Saturday, August 30, 2014

F is for....

Here's the premise: a father has three sons, two (twins) by one woman and a third by another. The boys all live with their moms but he dutifully takes them on outings on the weekends. One Saturday they visit a hypnotist's show, and since the father insists that he can't be hypnotized, of course he is selected to participate. In the course of the show, the father reveals that he's always wanted to write professionally, but familial obligations have held him back. After the show ends and the boys and father are driving home, the father (who may or may not still be hypnotized) basically drops off the boys at one house and disappears from their lives to pursue his writing career. Thus begins the incredible new novel by Daniel Kehlmann, simply titled F.

F is one of those books I can't get out of my head. The novel follows the lives of the three sons and father, all of whom struggle with issues of identity and destiny as they move through the world. That sentence just made it sound tedious, though. I should mention now that it's not weighed down by excruciating, soul searching, stream of consciousness, meandering weirdness that burdens some literary fiction. F is fun.

The father, Arthur, does indeed become a famous writer, but at what cost?

Son #1: Martin's goal is to become the world champion Rubik's Cube master and can solve a Rubik's Cube in under a minute. While this feat is his life's ambition, though, he finds himself living as a priest...who doesn't believe in God.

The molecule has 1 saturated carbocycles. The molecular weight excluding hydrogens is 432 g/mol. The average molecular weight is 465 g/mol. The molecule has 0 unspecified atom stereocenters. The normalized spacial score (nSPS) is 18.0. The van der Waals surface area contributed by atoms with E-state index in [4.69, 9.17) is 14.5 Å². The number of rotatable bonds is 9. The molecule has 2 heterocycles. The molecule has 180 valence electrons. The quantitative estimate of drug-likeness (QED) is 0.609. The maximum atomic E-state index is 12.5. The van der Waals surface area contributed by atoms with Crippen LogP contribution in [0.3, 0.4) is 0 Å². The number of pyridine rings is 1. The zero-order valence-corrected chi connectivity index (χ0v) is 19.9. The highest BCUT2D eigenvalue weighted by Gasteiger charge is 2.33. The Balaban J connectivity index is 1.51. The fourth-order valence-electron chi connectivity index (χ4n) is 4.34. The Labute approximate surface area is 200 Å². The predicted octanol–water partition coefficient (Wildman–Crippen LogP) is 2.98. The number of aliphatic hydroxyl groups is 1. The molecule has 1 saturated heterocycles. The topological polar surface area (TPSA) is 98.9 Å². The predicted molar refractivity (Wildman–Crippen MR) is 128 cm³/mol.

Son #2: Eric becomes a financier and makes a huge amount of money, but then watches as his questionable decisions threaten disaster and his family unravels.

Son #3: An artist, Ivan should have had his own successful career as a world renowned painter, but instead he becomes a forger, creating the paintings that make another man famous and for whom he acts as agent.

Daniel Kehlmann
F stands for family, faith, fate, fortune, forgery, fraud. It's at times funny, at times sad, at times tragic, all the time great reading. I love this book. It's the kind of amazing that compels me to go back and read everything Daniel Kehlmann has written because the guy is incredible.

A note about the translator: Daniel Kehlmann is a German writer and this novel was originally written in German. It does not suffer the fate of some translated works, seeming removed from an English-reading audience. I have never actually met Carol Brown Janeway, though she is an editor for Knopf and Pantheon (two of the publishers I represent). I have heard her present titles on the sales conference preparation CD's we receive, though, and the woman comes across sort of like the college professor whose course you audit because you just want to learn everything she has to say even though you didn't think you were interested in the topic. There is no finer translator of German to English that Janeway--you'd never know that the book was written in another language originally, which is the mark of a perfect translation. F is flawless.

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